NotesFAQContact Us
Search Tips
ERIC Number: ED534924
Record Type: Non-Journal
Publication Date: 2011
Pages: 223
Abstractor: As Provided
Reference Count: N/A
ISBN: ISBN-978-1-1248-4502-9
The Development of Beliefs and Practices of Foreign Language Teaching Assistants
Martinez, Ambre Leigh
ProQuest LLC, Ph.D. Dissertation, University of Washington
This dissertation examines what graduate teaching assistants believe about teaching and learning a foreign language based on their prior experiences. Additionally, it examines how TAs' beliefs develop as they begin teaching and how their classroom practice is subsequently shaped. The participants were five first-year TAs in three different foreign language departments at a northwestern university. Drawing on teacher cognition theory and taking a social constructivist view of the process of learning to teach, semi-structured interviews and classroom observations were conducted throughout the course of the participants' first two quarters. Findings indicate that based on their prior experiences, both in and out of the classroom, the participants held beliefs that were consistent with the principles of communicative language teaching, although they did not all have a conception of how to enact their beliefs in the context of a university foreign language class. Their initial experiences as teachers and the professional contexts in which they worked provided varying levels of support and significantly shaped their beliefs and classroom practices, either facilitating or hindering their development of a communicative approach. Interactions with colleagues, professors, materials, and students appeared to have a greater effect on TAs' thoughts, actions, and decision-making in the classroom than did their prior experiences. This dissertation presents an initial working model to theorize the trajectory of TA development based on the amount of support they receive from their department and their exposure to a practical model that demonstrates how communicative language teaching can unfold in a real classroom. This study not only provides insight into what TAs believe and how they think about foreign language instruction; it also provides implications for practice for TA coordinators, teacher educators, and those charged with improving the quality of foreign language instruction at the undergraduate level. [The dissertation citations contained here are published with the permission of ProQuest LLC. Further reproduction is prohibited without permission. Copies of dissertations may be obtained by Telephone (800) 1-800-521-0600. Web page:]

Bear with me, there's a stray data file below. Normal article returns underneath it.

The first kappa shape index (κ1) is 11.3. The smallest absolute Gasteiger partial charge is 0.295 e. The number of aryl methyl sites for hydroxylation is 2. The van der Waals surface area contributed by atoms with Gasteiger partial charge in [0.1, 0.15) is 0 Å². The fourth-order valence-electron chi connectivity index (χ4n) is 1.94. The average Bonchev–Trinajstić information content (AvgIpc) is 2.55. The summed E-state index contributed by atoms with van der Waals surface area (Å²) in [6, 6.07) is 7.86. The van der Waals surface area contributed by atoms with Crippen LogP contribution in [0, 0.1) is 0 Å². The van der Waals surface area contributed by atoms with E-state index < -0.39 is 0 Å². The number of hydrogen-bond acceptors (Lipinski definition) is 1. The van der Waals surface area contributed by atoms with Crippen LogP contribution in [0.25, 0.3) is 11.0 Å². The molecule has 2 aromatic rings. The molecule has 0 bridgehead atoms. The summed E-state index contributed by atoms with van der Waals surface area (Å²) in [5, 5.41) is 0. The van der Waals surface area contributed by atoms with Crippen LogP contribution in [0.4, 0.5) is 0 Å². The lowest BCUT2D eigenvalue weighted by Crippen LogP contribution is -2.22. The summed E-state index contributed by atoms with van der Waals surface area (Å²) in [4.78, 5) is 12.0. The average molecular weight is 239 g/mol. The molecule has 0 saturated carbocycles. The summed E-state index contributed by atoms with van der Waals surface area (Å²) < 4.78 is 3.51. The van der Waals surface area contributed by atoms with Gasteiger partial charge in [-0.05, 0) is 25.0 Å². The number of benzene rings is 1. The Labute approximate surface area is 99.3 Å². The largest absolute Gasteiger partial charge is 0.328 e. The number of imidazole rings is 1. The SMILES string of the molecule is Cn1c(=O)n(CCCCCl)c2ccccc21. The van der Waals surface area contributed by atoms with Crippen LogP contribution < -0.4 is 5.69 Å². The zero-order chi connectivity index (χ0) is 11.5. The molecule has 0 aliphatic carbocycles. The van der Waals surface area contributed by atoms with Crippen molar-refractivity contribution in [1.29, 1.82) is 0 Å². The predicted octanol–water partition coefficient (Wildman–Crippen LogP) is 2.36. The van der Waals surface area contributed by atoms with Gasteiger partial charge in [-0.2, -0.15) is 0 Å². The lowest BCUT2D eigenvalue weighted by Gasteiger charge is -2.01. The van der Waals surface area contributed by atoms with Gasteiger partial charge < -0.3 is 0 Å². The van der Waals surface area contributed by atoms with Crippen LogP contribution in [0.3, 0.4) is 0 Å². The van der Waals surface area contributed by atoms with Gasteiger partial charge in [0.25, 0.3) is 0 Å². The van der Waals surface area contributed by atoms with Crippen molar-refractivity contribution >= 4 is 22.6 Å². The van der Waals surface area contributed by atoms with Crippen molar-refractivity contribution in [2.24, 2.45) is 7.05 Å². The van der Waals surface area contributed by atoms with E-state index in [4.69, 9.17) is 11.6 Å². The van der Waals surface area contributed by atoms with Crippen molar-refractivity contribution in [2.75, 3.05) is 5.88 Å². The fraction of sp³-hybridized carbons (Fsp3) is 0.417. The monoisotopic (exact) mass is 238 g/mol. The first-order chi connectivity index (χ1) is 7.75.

ProQuest LLC. 789 East Eisenhower Parkway, P.O. Box 1346, Ann Arbor, MI 48106. Tel: 800-521-0600; Web site:
Publication Type: Dissertations/Theses - Doctoral Dissertations
Education Level: Higher Education; Postsecondary Education
Audience: N/A
Language: English
Sponsor: N/A
Authoring Institution: N/A